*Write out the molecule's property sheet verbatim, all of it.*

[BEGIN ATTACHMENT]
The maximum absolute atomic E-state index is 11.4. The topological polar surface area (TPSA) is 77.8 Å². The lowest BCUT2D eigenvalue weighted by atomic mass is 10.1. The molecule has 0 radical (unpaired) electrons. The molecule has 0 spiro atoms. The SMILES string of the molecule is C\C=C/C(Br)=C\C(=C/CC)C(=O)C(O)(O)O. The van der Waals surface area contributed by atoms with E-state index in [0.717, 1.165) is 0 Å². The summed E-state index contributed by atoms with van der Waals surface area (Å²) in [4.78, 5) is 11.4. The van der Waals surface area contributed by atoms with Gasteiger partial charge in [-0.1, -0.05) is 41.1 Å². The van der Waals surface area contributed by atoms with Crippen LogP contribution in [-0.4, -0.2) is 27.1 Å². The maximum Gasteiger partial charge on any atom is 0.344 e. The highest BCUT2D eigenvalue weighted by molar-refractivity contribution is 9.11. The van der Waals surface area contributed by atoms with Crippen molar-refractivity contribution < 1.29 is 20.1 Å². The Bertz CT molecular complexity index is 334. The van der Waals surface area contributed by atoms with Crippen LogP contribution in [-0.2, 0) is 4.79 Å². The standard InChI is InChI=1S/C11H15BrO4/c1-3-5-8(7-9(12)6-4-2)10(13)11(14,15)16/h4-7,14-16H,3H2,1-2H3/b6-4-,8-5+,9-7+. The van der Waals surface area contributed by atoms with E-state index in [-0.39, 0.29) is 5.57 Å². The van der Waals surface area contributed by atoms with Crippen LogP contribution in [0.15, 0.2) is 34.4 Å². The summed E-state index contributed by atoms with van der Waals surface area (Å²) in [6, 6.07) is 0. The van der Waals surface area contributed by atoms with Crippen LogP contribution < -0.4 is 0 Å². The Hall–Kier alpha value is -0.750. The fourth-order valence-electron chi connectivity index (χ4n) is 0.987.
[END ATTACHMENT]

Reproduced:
The maximum absolute atomic E-state index is 11.4. The topological polar surface area (TPSA) is 77.8 Å². The lowest BCUT2D eigenvalue weighted by atomic mass is 10.1. The molecule has 0 radical (unpaired) electrons. The molecule has 0 spiro atoms. The SMILES string of the molecule is C\C=C/C(Br)=C\C(=C/CC)C(=O)C(O)(O)O. The van der Waals surface area contributed by atoms with E-state index in [0.717, 1.165) is 0 Å². The summed E-state index contributed by atoms with van der Waals surface area (Å²) in [4.78, 5) is 11.4. The van der Waals surface area contributed by atoms with Gasteiger partial charge in [-0.1, -0.05) is 41.1 Å². The van der Waals surface area contributed by atoms with Crippen LogP contribution in [-0.4, -0.2) is 27.1 Å². The maximum Gasteiger partial charge on any atom is 0.344 e. The highest BCUT2D eigenvalue weighted by molar-refractivity contribution is 9.11. The van der Waals surface area contributed by atoms with Crippen molar-refractivity contribution < 1.29 is 20.1 Å². The Bertz CT molecular complexity index is 334. The van der Waals surface area contributed by atoms with Crippen LogP contribution in [-0.2, 0) is 4.79 Å². The standard InChI is InChI=1S/C11H15BrO4/c1-3-5-8(7-9(12)6-4-2)10(13)11(14,15)16/h4-7,14-16H,3H2,1-2H3/b6-4-,8-5+,9-7+. The van der Waals surface area contributed by atoms with E-state index in [-0.39, 0.29) is 5.57 Å². The van der Waals surface area contributed by atoms with Crippen LogP contribution in [0.15, 0.2) is 34.4 Å². The summed E-state index contributed by atoms with van der Waals surface area (Å²) in [6, 6.07) is 0. The van der Waals surface area contributed by atoms with Crippen LogP contribution < -0.4 is 0 Å². The Hall–Kier alpha value is -0.750. The fourth-order valence-electron chi connectivity index (χ4n) is 0.987.